50. thank you, glad you like it so far... for the rest I do not guarantee, however! full-bodied update today, ready? to begin, I closed the engine module. I replaced the kit's tubes and added more, as well as electrical wiring and a few bolts here and there. I also cut the ejection ducts of the MG cases, which will be redone with Eduard PE up to the belly of the fuselage. but nothing, it does not convince me very much. however, it is and remains, apart from a few other rounds of filth once in place. I opened the holes corresponding to the expulsion of the shells on the part of the kit, here is a test in place of the whole. it is true that we will not see anything of this area, just as it is true that they have tried too hard to provide this otherwise desolately empty space, but I do not know why, I am not satisfied with it. oh well, I'll like it, I don't have many alternatives! in reality this and other jobs were done as an interval in the riveting work, a via crucis that required frequent pauses. as well as several corrections to putty and sandpaper... but the bulk is done. so now I can install the fixed part of the flaps to the upper surfaces of the wing halves. on these there is, in correspondence with the flaps, a hole that made me waste a lot of time trying to understand its meaning, not being present on the photoetched parts: either I had to plug the hole on the wings, or open it on the photoetched parts. in the end I got there: it was a mechanical indicator of the extension of the flaps, the pilot could read the value in degrees through a strip that ran under it coherently with the flaps themselves. ergo, I drill holes in the PE. a couple (dozens of) dry tests to check dimensions and position, and away with epoxy and hairpins for curlers! other anti-fatigue things during the riveting were for example the welds to the fork of the wheel, using the black cyan, denser and more visible than the transparent one. and the main landing gear legs here we are almost there, only lining and weathering are missing. the placards come from an HGW sheet dedicated to the Dora. in parallel I began to think about the cockpit. I have several options for the instrument panel. since the one in the kit has a nice three-dimensionality, I tried to use it, drilling the main instruments. and then insert plasticard discs on which to place some Airscale decals. unfortunately I am not satisfied with the result. not that the idea is wrong, it's my realization that doesn't compete with the cleanliness of the Yahu set. which however is decidedly flat. and what if I place on it some PE bezels? we are always far from a 100% satisfactory result, but I would say that I give up. having to insert the tube for the flare gun into the panel, and in any case pierce the fuselage, I took the trouble to try to relate them. so in the end what remains of the rich Brengun set? well, actually several little things, one of which is the nice seat, in six comfortable pieces! well, that's almost everything for today... soon propeller HD, a spectacular set. speaking of propeller, studying the spinner, you can see quite well how there was, before the tip was painted yellow, a white spiral on a black background. somehow the spiral can also be seen in the anterior area (points 2 and 3). evidently the yellow, given without a common background, had a different rendering depending on the underlying colors. also, there is an ideal continuity with the part in the black zone (1) even if it is interrupted, perhaps for a later retouch. and so far... what I do not explain is that the spiral is reversed with respect to the direction of rotation of the prop. in all the other photos of spinner with spiral, this follows the direction of the motor: if the propeller rotates clockwise, as in the case of the Dora, the spiral starts from the base and rises to the right until it reaches the top of the spinner. here it is the other way around. ideas? thanks for any idea or suggestion you have about it, I don't explain this oddity. cheers, P.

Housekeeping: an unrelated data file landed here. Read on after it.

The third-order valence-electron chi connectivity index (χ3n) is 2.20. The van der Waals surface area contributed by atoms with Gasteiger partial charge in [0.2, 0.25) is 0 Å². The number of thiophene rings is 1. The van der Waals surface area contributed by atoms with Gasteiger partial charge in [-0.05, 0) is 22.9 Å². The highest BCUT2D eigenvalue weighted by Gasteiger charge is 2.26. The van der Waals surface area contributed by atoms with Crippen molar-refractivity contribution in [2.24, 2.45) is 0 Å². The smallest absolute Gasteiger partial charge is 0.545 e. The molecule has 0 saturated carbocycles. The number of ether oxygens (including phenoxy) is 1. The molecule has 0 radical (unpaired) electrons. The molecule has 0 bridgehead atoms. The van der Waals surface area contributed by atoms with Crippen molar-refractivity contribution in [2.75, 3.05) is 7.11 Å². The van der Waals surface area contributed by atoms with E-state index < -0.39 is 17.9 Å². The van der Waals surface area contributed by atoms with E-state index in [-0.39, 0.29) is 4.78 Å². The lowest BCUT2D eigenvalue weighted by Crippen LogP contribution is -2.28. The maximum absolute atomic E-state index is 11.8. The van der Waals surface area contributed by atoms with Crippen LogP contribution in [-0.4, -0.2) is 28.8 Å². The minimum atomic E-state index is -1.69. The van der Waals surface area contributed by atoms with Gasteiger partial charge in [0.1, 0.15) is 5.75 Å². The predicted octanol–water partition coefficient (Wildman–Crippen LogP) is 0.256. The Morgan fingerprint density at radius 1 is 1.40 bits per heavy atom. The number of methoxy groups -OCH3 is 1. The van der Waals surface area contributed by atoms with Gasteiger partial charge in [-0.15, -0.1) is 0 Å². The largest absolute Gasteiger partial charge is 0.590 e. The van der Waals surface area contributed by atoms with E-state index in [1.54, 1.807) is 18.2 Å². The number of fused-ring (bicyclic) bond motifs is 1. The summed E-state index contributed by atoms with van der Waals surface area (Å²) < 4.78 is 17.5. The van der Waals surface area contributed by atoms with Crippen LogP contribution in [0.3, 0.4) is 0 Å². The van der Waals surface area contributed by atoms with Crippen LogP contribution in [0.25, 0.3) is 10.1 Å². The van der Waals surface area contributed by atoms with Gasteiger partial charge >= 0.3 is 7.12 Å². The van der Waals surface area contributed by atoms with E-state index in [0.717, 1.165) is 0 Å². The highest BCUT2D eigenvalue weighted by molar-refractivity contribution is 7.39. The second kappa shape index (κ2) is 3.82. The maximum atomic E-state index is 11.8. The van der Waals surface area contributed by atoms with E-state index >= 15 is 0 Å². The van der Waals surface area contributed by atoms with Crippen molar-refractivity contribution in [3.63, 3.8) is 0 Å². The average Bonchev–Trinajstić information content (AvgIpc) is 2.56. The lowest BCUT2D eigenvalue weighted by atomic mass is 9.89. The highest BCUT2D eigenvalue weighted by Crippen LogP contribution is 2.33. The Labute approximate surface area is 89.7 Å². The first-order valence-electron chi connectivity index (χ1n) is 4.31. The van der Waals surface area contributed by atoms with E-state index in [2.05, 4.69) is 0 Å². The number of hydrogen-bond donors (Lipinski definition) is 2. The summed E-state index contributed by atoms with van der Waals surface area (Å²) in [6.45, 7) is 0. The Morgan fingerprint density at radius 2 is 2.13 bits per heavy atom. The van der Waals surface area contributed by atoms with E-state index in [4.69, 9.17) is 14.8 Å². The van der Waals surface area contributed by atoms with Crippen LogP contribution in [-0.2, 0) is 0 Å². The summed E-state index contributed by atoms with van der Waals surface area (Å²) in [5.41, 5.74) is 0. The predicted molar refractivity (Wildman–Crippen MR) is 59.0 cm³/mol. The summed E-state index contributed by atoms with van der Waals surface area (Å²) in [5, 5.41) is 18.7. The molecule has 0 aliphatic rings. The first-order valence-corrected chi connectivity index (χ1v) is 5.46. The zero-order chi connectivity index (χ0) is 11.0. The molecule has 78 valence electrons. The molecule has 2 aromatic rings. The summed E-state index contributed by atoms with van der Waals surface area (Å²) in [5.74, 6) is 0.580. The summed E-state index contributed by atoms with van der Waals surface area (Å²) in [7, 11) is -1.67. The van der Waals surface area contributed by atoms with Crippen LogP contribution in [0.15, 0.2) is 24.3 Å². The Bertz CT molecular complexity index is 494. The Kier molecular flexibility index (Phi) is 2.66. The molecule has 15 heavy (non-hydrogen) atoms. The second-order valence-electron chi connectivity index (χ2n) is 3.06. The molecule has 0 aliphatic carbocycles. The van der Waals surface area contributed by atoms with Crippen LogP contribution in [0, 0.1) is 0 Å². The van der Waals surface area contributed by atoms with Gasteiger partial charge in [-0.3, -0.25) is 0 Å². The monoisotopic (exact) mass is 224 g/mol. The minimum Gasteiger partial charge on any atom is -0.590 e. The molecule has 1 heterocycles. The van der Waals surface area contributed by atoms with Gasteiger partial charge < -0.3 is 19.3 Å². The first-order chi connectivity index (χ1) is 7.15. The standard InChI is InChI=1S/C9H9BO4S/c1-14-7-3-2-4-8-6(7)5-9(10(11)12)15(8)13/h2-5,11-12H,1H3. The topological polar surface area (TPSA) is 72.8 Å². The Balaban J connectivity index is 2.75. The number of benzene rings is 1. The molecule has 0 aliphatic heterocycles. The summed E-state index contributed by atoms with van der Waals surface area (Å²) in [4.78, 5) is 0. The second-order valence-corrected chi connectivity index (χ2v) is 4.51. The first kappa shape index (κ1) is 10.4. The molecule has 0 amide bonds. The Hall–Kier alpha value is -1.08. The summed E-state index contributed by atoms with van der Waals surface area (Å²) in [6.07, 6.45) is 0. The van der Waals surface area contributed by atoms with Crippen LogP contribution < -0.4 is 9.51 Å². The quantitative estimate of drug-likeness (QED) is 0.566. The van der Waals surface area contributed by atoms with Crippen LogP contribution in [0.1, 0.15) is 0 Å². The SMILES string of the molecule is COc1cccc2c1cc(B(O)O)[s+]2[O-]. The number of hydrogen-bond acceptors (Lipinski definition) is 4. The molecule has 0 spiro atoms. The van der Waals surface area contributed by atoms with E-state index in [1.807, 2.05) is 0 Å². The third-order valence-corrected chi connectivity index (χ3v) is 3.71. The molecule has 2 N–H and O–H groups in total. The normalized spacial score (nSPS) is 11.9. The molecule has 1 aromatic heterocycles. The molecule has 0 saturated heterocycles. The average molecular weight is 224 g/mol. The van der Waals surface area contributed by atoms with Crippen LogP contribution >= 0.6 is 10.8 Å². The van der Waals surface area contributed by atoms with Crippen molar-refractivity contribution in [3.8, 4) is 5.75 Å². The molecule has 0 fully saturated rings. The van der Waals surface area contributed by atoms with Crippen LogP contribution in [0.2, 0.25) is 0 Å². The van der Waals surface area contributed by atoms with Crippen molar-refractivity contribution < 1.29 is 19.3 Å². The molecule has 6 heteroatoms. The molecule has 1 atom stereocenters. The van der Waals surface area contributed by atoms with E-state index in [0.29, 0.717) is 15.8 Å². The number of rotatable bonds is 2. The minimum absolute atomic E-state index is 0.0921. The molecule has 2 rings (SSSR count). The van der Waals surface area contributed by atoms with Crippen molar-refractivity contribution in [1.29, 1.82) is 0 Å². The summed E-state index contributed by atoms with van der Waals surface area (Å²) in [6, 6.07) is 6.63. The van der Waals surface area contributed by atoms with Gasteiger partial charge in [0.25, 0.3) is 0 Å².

3 points